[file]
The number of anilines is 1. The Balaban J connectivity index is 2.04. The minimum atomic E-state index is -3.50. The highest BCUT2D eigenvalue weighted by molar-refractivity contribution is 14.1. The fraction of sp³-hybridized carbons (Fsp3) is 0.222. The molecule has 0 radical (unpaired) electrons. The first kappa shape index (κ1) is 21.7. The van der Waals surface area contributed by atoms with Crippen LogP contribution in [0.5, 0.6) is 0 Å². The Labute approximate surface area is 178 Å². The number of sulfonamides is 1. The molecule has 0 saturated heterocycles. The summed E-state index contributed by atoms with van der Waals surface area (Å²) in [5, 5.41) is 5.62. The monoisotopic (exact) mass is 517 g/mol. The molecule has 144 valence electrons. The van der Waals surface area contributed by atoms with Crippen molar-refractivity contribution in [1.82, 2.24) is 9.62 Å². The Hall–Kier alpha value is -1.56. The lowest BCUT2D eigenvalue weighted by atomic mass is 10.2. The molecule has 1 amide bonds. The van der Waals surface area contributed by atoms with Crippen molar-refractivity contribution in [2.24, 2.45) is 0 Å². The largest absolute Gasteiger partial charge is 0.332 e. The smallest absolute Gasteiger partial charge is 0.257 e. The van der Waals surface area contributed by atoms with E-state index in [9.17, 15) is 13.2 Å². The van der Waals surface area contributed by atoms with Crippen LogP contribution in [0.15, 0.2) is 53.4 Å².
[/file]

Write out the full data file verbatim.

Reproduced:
The number of anilines is 1. The Balaban J connectivity index is 2.04. The minimum atomic E-state index is -3.50. The highest BCUT2D eigenvalue weighted by molar-refractivity contribution is 14.1. The fraction of sp³-hybridized carbons (Fsp3) is 0.222. The molecule has 0 radical (unpaired) electrons. The first kappa shape index (κ1) is 21.7. The van der Waals surface area contributed by atoms with Crippen LogP contribution in [0.5, 0.6) is 0 Å². The Labute approximate surface area is 178 Å². The number of sulfonamides is 1. The molecule has 0 saturated heterocycles. The summed E-state index contributed by atoms with van der Waals surface area (Å²) in [5, 5.41) is 5.62. The monoisotopic (exact) mass is 517 g/mol. The molecule has 144 valence electrons. The van der Waals surface area contributed by atoms with Crippen molar-refractivity contribution in [1.82, 2.24) is 9.62 Å². The Hall–Kier alpha value is -1.56. The lowest BCUT2D eigenvalue weighted by atomic mass is 10.2. The molecule has 1 amide bonds. The van der Waals surface area contributed by atoms with Crippen molar-refractivity contribution in [2.24, 2.45) is 0 Å². The largest absolute Gasteiger partial charge is 0.332 e. The smallest absolute Gasteiger partial charge is 0.257 e. The van der Waals surface area contributed by atoms with E-state index in [9.17, 15) is 13.2 Å². The van der Waals surface area contributed by atoms with Crippen LogP contribution in [0.15, 0.2) is 53.4 Å².